Fagan and his Oceanico business partner Simon Burgess, are major players European Tour sponsorship after buying the five courses at Vilamoura for "125 million earlier this year.
And as a shrewd businessman, Fagan was not surprised to see Smurfit Kappa pull out of it sponsorship of the European Open last week.
And he won"t be surprised to hear that the Heritage will have nothing more to do with the Seve Trophy in a tight golf sponsorship market.
He said: "It is very difficult to follow the Ryder Cup. To have a competition of that nature so soon after the Ryder Cup was going to be tough.
"It is very hard to follow the Ryder Cup in Ireland and everyone in the sponsorship game and the golf game has to be very careful now in doing something like that.
"I have to say that Tom Keane's team at the Heritage produced one of the most wonderful courses that I have ever seen.
"I heard comments from Monty and other people saying that they were almost afraid to hit the ball on the tee boxes because they looked better than any green they had played on for most of the year.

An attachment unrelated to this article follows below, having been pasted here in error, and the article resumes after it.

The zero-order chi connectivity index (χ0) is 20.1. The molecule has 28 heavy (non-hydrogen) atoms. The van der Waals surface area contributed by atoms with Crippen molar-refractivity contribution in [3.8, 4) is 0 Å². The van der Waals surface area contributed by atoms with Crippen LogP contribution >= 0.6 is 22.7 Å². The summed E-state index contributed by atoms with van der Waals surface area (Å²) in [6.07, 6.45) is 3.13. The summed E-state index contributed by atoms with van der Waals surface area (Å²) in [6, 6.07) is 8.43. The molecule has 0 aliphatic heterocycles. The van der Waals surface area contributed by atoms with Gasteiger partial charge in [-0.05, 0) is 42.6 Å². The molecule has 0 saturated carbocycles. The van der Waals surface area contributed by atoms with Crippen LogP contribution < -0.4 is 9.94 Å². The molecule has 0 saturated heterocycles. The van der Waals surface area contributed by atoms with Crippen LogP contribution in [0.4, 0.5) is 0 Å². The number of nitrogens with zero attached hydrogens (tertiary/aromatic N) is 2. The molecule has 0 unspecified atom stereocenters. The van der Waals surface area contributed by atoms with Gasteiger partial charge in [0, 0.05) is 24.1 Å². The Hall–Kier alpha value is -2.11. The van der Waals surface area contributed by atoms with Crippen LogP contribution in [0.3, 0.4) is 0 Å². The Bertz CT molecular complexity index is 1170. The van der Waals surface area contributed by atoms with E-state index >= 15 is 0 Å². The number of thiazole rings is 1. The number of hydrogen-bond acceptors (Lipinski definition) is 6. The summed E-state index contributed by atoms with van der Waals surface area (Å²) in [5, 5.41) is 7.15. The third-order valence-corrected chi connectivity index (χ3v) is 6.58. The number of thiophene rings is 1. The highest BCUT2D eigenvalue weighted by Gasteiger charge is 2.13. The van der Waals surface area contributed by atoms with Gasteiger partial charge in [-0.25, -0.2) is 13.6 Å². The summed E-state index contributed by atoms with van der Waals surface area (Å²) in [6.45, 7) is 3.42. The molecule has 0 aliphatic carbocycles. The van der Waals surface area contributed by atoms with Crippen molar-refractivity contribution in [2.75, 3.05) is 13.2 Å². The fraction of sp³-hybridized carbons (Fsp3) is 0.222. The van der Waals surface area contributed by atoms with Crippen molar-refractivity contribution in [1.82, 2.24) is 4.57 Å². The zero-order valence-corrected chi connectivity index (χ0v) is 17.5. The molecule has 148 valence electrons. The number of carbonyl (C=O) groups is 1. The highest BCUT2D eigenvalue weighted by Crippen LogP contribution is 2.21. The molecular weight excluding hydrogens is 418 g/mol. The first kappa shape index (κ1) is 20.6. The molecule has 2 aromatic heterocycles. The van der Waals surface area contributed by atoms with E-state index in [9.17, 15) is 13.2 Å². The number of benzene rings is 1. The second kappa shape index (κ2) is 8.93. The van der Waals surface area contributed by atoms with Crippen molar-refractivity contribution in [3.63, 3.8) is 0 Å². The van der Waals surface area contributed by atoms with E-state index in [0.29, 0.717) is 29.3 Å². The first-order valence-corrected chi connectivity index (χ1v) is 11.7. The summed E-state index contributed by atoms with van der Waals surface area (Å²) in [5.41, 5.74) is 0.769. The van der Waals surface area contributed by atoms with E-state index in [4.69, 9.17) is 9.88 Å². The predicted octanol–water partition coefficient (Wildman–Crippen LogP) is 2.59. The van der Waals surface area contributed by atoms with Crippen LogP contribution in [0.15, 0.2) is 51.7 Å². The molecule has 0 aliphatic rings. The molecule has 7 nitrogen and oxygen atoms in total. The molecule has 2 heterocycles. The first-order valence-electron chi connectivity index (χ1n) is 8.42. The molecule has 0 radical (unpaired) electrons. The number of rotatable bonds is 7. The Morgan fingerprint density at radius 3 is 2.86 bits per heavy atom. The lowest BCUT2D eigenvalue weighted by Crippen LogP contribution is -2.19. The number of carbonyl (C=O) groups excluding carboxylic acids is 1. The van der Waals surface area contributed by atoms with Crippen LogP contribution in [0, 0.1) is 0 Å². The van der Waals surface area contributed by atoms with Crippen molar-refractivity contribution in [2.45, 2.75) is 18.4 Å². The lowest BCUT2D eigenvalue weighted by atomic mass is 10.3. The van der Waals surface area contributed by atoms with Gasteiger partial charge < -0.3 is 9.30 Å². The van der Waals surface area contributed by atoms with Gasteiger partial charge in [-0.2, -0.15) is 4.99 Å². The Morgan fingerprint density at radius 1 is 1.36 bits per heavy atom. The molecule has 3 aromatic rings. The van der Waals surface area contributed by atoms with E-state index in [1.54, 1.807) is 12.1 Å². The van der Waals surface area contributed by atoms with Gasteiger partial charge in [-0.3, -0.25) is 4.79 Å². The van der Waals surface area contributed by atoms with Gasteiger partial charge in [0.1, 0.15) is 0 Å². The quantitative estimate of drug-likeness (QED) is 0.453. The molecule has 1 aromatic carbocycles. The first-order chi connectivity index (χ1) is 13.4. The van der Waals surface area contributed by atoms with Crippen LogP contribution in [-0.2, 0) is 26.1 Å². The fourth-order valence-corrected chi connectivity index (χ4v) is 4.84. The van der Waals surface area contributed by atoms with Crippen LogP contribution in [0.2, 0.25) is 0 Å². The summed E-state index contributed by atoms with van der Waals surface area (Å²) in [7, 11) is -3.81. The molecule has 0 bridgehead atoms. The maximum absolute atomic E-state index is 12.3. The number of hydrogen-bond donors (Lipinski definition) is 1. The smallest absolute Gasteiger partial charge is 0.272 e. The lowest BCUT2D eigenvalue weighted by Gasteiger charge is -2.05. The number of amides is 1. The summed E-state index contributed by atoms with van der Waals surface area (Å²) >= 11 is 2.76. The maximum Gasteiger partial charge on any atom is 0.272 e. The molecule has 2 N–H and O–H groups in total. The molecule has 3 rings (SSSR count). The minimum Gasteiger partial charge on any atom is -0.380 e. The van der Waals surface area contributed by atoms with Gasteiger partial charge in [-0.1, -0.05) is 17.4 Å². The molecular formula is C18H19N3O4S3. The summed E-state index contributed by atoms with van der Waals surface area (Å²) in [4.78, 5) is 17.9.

"It costs a lot of money to do something like that and we know how much here at the Portugal Masters in terms of lost rounds of golf. I feel sorry for Tom and his team, who put so much work into that."
Fagan believes Ireland needs a dynamic tourism team to push Ireland as a golf destination.
But he is convinced that the legacy of the Ryder Cup will stand to the country for years to come.
He said: "Having the Ryder Cup means there is a lasting benefit to Ireland. If you ask people where they would like to go, Ireland is on everybody's lips.
"With the TV coverage, the Ryder Cup is the most watched event in the history of TV after the World Cup. And I think the benefit will go on for years."
Last week's Portugal Masters was a massive success with record scoring and perfect weather adding to the enjoyment of the event.
The purse was €3 million but looks set to rise beyond €4 million next year, making it one of the biggest events on the European Tour schedule.